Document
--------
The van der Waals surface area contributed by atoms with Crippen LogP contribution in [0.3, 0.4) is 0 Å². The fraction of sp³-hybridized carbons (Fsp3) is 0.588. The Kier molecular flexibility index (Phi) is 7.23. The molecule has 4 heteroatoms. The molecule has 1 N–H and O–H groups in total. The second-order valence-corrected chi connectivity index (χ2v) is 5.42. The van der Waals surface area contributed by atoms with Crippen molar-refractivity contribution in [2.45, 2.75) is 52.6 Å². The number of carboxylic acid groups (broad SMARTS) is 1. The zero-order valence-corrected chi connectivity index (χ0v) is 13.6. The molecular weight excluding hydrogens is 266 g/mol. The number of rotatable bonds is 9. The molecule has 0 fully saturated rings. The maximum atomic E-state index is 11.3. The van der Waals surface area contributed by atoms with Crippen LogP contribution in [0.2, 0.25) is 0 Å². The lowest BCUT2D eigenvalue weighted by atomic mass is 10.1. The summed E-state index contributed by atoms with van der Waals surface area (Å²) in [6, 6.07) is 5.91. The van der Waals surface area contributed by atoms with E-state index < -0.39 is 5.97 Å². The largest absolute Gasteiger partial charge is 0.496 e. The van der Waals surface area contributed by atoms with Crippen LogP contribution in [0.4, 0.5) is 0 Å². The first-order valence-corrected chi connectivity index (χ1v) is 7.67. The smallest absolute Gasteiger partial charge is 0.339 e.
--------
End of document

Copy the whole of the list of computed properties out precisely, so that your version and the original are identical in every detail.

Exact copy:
The van der Waals surface area contributed by atoms with Crippen LogP contribution in [0.3, 0.4) is 0 Å². The fraction of sp³-hybridized carbons (Fsp3) is 0.588. The Kier molecular flexibility index (Phi) is 7.23. The molecule has 4 heteroatoms. The molecule has 1 N–H and O–H groups in total. The second-order valence-corrected chi connectivity index (χ2v) is 5.42. The van der Waals surface area contributed by atoms with Crippen molar-refractivity contribution in [2.45, 2.75) is 52.6 Å². The number of carboxylic acid groups (broad SMARTS) is 1. The zero-order valence-corrected chi connectivity index (χ0v) is 13.6. The molecular weight excluding hydrogens is 266 g/mol. The number of rotatable bonds is 9. The molecule has 0 fully saturated rings. The maximum atomic E-state index is 11.3. The van der Waals surface area contributed by atoms with Crippen LogP contribution in [0.2, 0.25) is 0 Å². The lowest BCUT2D eigenvalue weighted by atomic mass is 10.1. The summed E-state index contributed by atoms with van der Waals surface area (Å²) in [6, 6.07) is 5.91. The van der Waals surface area contributed by atoms with E-state index < -0.39 is 5.97 Å². The largest absolute Gasteiger partial charge is 0.496 e. The van der Waals surface area contributed by atoms with Crippen LogP contribution in [0.4, 0.5) is 0 Å². The first-order valence-corrected chi connectivity index (χ1v) is 7.67. The smallest absolute Gasteiger partial charge is 0.339 e.